Sunday, 24 January 2010

Day to remember

Images from top, all at Rainham today: Whooper Swans (with Pintail in foreground), juvenile Glaucous Gull, Slavonian Grebe and Tundra Bean Geese.

News came too late yesterday of a potential London tick in the form of five Whooper Swans on the Thames at Crossness - another great find on John Archer's patch. But a call from Dave Morrison just before dusk revealed that the birds had later flown east along the river and settled at Rainham, presumably for the night.

It's not every Sunday that I like to be woken at 5 am, but needs must today and within the hour I was on the road to Rainham. Already, two silhouettes on the seawall in the darkness indicated I wasn't the first - Andy Tweed and Howard Vaughan, who texted me the positive news, had already made out the Whoopers by moonlight. Gradually, as the sky lightened, we were able to enjoy superb views of these birds, though conditions were obviously not great for photography (hence this 'noisy' image). The birds briefly got out of the water and grazed, at which point a yellow darvic ring (code P65) was noticed on one of them, but then at 7.46 am they took flight and departed high to the north-east.

With the pressure seemingly off we checked the rest of the scrape, noting a very long-billed Bar-tailed Godwit, and then I walked the woodland and scrub, notching up my first site Jay of the year, before reaching the Target Pools, where Les Harrison had reported a juvenile Glaucous Gull. It was still on show, and seemingly the smaller of the two individuals reported recently. Funny how birding goes; I'd seen none here before this month, and yet this was my fourth Glaucous encounter in a couple of weeks. At least four Cetti's Warblers and a Common Chiffchaff showed in the reedbeds on the return walk, as did a male Blackcap in the scrub, but I left sharply to follow up a report of two Marsh Harriers over Wennington Marshes.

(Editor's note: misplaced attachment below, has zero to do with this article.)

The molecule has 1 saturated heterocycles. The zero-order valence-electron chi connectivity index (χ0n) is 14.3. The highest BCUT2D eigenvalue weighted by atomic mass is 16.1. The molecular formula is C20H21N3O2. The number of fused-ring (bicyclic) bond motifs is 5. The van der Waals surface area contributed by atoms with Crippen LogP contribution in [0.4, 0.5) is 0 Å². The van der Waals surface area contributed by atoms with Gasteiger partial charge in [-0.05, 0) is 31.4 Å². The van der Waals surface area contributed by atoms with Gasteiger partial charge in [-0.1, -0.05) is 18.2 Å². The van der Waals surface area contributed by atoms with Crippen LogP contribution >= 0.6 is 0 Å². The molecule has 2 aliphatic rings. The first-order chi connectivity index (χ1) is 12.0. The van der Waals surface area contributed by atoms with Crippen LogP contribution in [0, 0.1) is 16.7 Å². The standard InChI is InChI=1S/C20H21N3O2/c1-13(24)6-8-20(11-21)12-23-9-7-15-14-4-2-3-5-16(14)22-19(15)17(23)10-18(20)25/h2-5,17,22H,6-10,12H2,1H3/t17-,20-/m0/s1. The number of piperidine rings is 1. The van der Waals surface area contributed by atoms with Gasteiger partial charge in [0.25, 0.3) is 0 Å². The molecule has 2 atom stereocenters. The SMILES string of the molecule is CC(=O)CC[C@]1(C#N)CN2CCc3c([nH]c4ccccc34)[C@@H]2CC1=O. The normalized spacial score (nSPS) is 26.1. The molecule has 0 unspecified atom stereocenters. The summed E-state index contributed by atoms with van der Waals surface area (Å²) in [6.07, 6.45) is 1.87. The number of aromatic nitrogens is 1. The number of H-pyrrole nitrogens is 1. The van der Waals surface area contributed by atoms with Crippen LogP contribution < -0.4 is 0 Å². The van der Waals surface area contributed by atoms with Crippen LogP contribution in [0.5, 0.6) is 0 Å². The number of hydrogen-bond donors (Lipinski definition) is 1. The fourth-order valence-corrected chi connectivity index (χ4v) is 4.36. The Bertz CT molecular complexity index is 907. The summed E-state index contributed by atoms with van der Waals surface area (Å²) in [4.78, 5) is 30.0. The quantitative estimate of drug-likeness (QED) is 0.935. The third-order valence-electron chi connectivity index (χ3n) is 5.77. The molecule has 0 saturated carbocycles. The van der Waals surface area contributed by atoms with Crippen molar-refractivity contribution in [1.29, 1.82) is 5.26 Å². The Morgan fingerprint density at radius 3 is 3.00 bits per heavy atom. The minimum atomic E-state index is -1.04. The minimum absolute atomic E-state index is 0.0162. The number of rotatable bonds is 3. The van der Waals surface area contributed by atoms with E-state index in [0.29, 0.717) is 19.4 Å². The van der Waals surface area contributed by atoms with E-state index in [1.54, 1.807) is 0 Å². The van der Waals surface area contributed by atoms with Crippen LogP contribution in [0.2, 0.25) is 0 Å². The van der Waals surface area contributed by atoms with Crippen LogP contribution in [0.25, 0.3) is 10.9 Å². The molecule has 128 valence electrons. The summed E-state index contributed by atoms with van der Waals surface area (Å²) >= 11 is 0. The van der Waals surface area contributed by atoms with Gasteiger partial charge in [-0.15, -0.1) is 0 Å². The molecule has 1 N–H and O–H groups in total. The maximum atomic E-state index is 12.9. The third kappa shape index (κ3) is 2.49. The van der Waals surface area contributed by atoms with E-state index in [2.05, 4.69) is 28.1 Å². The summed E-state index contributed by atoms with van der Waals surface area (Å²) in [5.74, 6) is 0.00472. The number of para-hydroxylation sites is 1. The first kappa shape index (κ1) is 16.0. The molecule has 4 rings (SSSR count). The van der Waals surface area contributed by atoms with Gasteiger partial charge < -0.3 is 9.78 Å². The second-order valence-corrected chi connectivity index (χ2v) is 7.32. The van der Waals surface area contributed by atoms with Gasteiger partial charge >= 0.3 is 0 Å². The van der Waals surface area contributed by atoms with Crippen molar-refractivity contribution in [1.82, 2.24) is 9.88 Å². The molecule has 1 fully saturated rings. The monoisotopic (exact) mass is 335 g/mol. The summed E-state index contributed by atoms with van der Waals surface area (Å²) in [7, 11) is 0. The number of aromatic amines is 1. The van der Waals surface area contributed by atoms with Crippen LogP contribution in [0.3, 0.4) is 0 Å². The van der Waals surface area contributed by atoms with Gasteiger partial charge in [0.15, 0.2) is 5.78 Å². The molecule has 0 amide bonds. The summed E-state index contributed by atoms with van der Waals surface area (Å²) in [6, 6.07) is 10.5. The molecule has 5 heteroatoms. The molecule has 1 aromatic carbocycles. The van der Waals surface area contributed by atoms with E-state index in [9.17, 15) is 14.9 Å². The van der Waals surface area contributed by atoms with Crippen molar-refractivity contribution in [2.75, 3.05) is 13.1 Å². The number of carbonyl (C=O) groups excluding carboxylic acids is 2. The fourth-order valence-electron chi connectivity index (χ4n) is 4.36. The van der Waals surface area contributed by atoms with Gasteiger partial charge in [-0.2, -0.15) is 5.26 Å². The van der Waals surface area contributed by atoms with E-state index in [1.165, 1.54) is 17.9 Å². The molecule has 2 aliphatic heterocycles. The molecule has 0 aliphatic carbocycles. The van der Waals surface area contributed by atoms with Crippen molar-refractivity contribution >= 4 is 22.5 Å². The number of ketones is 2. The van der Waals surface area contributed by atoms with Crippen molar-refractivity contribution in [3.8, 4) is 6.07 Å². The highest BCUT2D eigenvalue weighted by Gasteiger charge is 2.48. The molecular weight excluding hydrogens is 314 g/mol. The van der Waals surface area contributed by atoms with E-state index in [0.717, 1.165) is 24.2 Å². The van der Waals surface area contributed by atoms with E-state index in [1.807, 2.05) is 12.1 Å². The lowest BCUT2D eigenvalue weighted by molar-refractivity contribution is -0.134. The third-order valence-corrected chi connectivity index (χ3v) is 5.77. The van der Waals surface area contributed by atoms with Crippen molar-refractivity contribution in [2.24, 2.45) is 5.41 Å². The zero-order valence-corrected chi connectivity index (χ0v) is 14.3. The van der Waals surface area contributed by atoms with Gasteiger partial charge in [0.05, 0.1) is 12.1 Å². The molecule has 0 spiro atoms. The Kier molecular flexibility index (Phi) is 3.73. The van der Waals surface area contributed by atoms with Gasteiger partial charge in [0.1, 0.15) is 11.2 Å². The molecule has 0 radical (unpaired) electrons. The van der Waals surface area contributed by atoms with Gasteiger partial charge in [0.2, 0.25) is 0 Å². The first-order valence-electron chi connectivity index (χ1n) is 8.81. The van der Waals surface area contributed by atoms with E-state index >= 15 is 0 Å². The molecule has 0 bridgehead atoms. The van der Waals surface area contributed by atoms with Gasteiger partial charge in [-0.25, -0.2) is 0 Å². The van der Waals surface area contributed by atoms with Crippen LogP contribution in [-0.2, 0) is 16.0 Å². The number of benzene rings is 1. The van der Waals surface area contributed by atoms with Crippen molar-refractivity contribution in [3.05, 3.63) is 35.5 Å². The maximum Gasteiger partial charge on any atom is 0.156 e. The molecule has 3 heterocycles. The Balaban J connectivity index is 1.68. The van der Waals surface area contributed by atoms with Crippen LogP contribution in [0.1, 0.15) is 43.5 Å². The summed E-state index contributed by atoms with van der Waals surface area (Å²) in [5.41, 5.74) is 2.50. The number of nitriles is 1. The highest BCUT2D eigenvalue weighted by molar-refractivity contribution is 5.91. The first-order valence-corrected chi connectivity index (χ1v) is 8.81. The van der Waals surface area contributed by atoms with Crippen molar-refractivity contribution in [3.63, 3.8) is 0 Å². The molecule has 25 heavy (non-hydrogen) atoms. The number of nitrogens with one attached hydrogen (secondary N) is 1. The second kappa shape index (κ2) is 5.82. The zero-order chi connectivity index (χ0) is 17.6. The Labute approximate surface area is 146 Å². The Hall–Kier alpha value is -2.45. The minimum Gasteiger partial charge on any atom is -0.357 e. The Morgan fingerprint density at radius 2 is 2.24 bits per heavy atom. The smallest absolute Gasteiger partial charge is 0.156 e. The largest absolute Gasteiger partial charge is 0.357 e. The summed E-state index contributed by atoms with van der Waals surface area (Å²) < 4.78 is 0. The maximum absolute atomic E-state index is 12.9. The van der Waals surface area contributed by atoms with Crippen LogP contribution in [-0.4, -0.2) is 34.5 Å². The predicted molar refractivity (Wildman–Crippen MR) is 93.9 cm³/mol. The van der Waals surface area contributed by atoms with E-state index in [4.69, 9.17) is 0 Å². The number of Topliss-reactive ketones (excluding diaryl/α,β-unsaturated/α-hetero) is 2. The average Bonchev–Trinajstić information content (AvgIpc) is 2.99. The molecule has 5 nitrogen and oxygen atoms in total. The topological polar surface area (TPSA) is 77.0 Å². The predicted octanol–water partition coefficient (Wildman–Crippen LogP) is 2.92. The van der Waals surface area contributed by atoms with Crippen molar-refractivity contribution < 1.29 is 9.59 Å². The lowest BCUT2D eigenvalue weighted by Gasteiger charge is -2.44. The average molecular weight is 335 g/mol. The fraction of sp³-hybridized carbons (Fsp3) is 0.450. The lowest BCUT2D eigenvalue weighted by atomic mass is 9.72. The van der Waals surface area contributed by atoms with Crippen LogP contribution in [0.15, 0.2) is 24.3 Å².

A Common Buzzard on the drive round was a bonus bird and it was on show again from the tip entrance, but despite assistance from Paul Hawkins and Martin Blow no harriers could be located. They moved on to look for Serins and I went to check Aveley Bay, where a Great Crested Grebe was showing distantly. Then I took a call from a breathless Paul, who had trumped the possibility of Marsh Harrier with a Slavonian Grebe in a nearby dyke - an outstanding Rainham. I was there in minutes, watching the bird fishing just a few metres away from the gathering crowd. Barely had we time to take that in than texts came in from Franko and Howard, the former having just refound two Tundra Bean Geese on the reserve. A hasty call home to warn of a delayed return, followed by a speed walk along the seawall, resulted in distant but satisfactory views of another major London bird.

Days like this don't usually come along too often, but that's three London ticks this month alone, all at Rainham. As for my 2010 patchlist for the site:
88. Whooper Swan.
89. Jay.
90. Common Chiffchaff.
91. Slavonian Grebe.
92. Tundra Bean Goose.

And a quick Alexandra Park patchlist update from yesterday:
53. Siskin.


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